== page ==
Speaking at the EUROMETAL Steel Net Forum Iberia in Porto, Jeroen Vermeij said that European steel consumption will not grow year-on-year in 2017, in contrast with a forecast year-on-year growth of 2.20% in 2016.
This is a conservative forecast, Vermeij said, reflecting a weak economy and the tendency of what little market demand there is to be fulfilled by existing capacity and imports rather than new orders.
Apparent steel consumption in the first half of 2016 grew by 2.60% year-on-year while imports grew about 11% year-on-year, Vermeij said.
The growth outlook for next year is stagnant, he said, because private consumption, which has been the main driver of steel consumption in 2016, will not be able to compensate for low public spending and low private investment.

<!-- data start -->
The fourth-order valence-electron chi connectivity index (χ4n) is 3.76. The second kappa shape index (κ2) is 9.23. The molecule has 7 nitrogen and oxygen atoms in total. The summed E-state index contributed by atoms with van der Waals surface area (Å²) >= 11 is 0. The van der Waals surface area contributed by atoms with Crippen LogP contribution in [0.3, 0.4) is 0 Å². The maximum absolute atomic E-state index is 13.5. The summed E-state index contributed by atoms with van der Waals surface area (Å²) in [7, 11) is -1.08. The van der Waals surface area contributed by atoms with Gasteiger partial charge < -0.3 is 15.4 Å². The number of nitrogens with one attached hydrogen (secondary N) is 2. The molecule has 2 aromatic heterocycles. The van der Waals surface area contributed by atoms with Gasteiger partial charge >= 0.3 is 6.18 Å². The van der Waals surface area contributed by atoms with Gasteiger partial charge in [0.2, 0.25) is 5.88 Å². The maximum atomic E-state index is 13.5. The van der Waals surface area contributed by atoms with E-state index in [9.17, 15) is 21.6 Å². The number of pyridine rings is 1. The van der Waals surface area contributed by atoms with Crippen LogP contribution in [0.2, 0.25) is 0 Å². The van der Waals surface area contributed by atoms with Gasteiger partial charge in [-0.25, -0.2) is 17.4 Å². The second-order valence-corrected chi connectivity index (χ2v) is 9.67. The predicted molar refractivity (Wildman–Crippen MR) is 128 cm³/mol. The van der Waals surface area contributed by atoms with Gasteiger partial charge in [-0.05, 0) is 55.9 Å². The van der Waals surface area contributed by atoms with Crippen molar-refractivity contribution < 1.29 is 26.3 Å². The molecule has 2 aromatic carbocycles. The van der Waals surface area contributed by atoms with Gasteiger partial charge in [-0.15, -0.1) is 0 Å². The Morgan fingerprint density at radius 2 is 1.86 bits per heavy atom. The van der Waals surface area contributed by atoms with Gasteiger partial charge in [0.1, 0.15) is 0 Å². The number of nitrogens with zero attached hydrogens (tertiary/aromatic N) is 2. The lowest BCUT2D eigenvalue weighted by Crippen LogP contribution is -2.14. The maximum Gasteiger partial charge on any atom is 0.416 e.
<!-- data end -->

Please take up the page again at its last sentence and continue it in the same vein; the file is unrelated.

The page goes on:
The automotive sector is the only industrial sector in Europe operating at pre-crisis production levels. All others, including residential construction, are still slowly recovering, he said.
In the third quarter of 2016, Europe’s GDP grew by only 0.40% year-on-year, and market conditions in Europe are not likely to improve.
Investors, however, are not only deterred by a weak market, but by geopolitical instability and high risks, Vermeij said, pointing to how the refugee crisis and Brexit have provided shocks to the European Union, threatening financial stability, trade deals and the Schengen agreement.
However, despite the bleak outlook, market sentiment remains positive, Vermeij said.
And Georges Kirps, director general at EUROMETAL, was more optimistic about steel consumption in 2017.
“The German economy is still booming,” Kirps said, “[and] I think European steel consumption growth will be somewhere between one and two percent.”
European industrial production has so far reflected this sentiment, increasing 1.10% year-on-year in the third quarter.
Lorenzo Holt, Metal Bulletin